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Cold Water Advice from The Gear Pimp

Blog by: Jim McFarland 10/28/2019
This is absolutely my favorite time of year to fish!  While I probably should have written this sooner, today is cold, snowy and slick outside so thereís a little time to write.  Speaking of which, the high country has already turned cold, the water temperatures have plummeted and as usual South Park is windy.  In the same breath, the big fish bite has turned on.  It truly is the best time for you to get into some quality trout.  Letís cover a little bit about everything.  Rods, reels, line, lures and being prepared in general.

For me, itís GLoomis time!  While the St Croix series of rods are my favorite, there is something extremely important to consider.  THE GUIDES!  Along with St Croix rods I prefer micro guides.  However, if you use micro guides you could be in for some major disappointment on the water.  Take this past weekend.  It was 19 degrees upon arriving at the lake and the water temp was 38. Do you know what happens when you combine those temperatures with micro guides?  Yeah, frozen line and frozen guides equal epic birds nests, wind knots and even broken line.  This why itís GLoomis time, my GLoomis rods have large eyes and even those freeze up so itís important to pay attention to every aspect of your fishing during this time.  Getting broke off because of frozen guides SUCKS.  By broken off, that can happen with a fish on or on the cast.  Nothing more fun than making a cast and watching your favorite lure continue sailing into the depths after your line snaps.

Itís probably also a good time to set your bait cast reel aside.  With the way it spools it seems to me the water settles into the spool more and freezes more.  This past weekend I look down and see a strand of line standing straight up from my spool.  Pretty positive the line froze and on cast the line rubbed and broke.  Was lucky for me my lure wasnít lost but it left me down to one rod instead of two to use for the day.  Since weíre talking about line.  Leave your braid at home.  It absorbs a little water so it is going to freeze faster and be more problematic.  Now is a good time for a thin good quality monofilament line.  Although, being stubborn, I tend to stick with flouroclear.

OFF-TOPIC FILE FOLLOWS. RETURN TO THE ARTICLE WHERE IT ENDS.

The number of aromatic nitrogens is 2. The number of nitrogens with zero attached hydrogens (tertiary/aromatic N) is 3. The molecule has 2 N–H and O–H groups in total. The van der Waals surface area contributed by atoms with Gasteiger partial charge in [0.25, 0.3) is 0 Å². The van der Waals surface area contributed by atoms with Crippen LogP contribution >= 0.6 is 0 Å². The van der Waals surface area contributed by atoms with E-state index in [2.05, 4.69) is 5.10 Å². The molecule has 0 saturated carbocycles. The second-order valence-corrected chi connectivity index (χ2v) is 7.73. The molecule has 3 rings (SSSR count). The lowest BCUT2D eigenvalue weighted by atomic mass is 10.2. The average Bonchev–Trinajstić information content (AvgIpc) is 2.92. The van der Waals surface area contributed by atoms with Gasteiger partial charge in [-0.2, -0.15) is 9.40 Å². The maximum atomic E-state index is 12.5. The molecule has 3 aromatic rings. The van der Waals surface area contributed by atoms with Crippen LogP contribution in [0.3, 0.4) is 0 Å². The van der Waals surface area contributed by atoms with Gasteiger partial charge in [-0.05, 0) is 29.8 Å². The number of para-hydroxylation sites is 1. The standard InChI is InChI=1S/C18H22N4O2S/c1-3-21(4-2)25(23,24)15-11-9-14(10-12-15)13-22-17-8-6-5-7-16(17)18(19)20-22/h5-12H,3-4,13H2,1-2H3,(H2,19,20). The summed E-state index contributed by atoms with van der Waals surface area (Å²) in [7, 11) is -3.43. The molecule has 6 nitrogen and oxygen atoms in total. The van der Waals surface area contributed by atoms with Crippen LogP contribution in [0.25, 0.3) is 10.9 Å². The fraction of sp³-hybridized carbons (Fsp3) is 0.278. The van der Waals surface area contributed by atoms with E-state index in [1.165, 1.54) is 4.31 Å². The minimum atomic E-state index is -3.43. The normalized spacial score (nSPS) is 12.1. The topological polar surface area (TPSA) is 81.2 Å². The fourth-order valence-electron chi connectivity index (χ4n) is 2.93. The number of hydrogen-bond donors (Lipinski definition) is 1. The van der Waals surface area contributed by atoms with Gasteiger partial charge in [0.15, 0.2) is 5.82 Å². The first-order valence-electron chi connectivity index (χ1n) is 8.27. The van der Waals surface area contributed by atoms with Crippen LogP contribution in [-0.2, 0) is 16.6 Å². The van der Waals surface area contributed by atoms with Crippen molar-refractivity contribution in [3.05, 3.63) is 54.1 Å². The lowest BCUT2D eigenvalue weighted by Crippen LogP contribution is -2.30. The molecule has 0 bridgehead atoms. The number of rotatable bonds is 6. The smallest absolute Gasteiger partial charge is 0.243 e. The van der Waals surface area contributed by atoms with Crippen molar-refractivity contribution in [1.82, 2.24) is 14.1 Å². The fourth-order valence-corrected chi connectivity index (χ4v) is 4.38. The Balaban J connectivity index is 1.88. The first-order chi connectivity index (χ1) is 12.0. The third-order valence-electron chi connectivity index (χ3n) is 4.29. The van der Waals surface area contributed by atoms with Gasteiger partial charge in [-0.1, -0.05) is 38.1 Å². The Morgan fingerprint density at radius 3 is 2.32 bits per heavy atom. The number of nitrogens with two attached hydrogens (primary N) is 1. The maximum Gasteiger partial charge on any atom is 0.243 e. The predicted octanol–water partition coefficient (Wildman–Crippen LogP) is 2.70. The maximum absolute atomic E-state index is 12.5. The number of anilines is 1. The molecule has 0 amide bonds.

What about lure selection?  Pay attention to the lures youíre using.. READ the specifications of your favorite lure.  Especially jerk baits.  Did you know that many lures, especially balsa and plastic lures perform differently in extreme water temperatures?  Many if not most jerk baits do not like water under 40 degrees.  The water temperature affects their buoyancy and could potentially damage your lure.  In other words your suspending, sinking, floating jerk bait may not suspend, sink or float like they should or perform like youíre used to.  With that in mind, I love to use three lures in particular during this time. 1) Jerk Baits! Lol they are highly effective all year and even more so right now.  The risk is worth the reward. 2) Big spoons.  The trick to these is to not simply do a straight retrieve.  Work them sort of like a jerk bait or better yet like a tube jig youíre bouncing.  They always get crushed on the flutter.  So itís good to have a fast action rod and a fast reel when doing this style of fishing with a spoon. 3) Mannís Baby 1-minus.  Theyíre fat, theyíre loud and they have some serious wobble.  Iím sure any number of other shallow running cranks will work too but these are by far my favorite.  Itís pretty much impossible to beat this lure that costs less than $6 and actually has decent hooks right out of the box.